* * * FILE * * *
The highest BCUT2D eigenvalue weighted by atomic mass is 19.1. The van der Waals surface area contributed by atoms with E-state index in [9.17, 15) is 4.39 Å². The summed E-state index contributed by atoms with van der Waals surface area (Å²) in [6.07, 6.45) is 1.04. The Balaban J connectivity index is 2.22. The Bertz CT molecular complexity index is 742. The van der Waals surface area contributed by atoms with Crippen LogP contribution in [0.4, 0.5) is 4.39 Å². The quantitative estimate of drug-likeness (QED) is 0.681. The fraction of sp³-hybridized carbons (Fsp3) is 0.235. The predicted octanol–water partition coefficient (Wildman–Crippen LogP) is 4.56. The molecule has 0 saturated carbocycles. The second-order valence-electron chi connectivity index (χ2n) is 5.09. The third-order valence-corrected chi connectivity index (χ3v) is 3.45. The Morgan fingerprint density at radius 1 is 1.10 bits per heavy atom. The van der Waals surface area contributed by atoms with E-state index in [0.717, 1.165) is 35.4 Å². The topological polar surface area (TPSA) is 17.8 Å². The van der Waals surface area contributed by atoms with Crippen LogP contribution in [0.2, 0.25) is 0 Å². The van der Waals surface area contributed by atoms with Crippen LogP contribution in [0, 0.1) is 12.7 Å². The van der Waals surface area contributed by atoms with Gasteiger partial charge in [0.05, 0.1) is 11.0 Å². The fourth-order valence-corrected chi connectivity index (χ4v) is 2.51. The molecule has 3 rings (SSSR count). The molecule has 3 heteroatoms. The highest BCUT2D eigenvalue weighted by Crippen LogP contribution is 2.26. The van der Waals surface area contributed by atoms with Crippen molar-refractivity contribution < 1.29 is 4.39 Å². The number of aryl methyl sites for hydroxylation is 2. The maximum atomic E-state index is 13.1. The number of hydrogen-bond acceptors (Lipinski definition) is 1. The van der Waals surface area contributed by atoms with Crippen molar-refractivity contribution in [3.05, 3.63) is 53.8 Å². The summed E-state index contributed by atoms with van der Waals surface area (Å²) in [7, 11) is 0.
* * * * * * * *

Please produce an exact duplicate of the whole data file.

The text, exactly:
The highest BCUT2D eigenvalue weighted by atomic mass is 19.1. The van der Waals surface area contributed by atoms with E-state index in [9.17, 15) is 4.39 Å². The summed E-state index contributed by atoms with van der Waals surface area (Å²) in [6.07, 6.45) is 1.04. The Balaban J connectivity index is 2.22. The Bertz CT molecular complexity index is 742. The van der Waals surface area contributed by atoms with Crippen LogP contribution in [0.4, 0.5) is 4.39 Å². The quantitative estimate of drug-likeness (QED) is 0.681. The fraction of sp³-hybridized carbons (Fsp3) is 0.235. The predicted octanol–water partition coefficient (Wildman–Crippen LogP) is 4.56. The molecule has 0 saturated carbocycles. The second-order valence-electron chi connectivity index (χ2n) is 5.09. The third-order valence-corrected chi connectivity index (χ3v) is 3.45. The Morgan fingerprint density at radius 1 is 1.10 bits per heavy atom. The van der Waals surface area contributed by atoms with E-state index in [0.717, 1.165) is 35.4 Å². The topological polar surface area (TPSA) is 17.8 Å². The van der Waals surface area contributed by atoms with Crippen LogP contribution in [0.2, 0.25) is 0 Å². The van der Waals surface area contributed by atoms with Crippen LogP contribution in [0, 0.1) is 12.7 Å². The van der Waals surface area contributed by atoms with Gasteiger partial charge in [0.05, 0.1) is 11.0 Å². The fourth-order valence-corrected chi connectivity index (χ4v) is 2.51. The molecule has 3 rings (SSSR count). The molecule has 3 heteroatoms. The highest BCUT2D eigenvalue weighted by Crippen LogP contribution is 2.26. The van der Waals surface area contributed by atoms with Crippen molar-refractivity contribution < 1.29 is 4.39 Å². The number of aryl methyl sites for hydroxylation is 2. The maximum atomic E-state index is 13.1. The number of hydrogen-bond acceptors (Lipinski definition) is 1. The van der Waals surface area contributed by atoms with Crippen molar-refractivity contribution in [3.05, 3.63) is 53.8 Å². The summed E-state index contributed by atoms with van der Waals surface area (Å²) in [7, 11) is 0.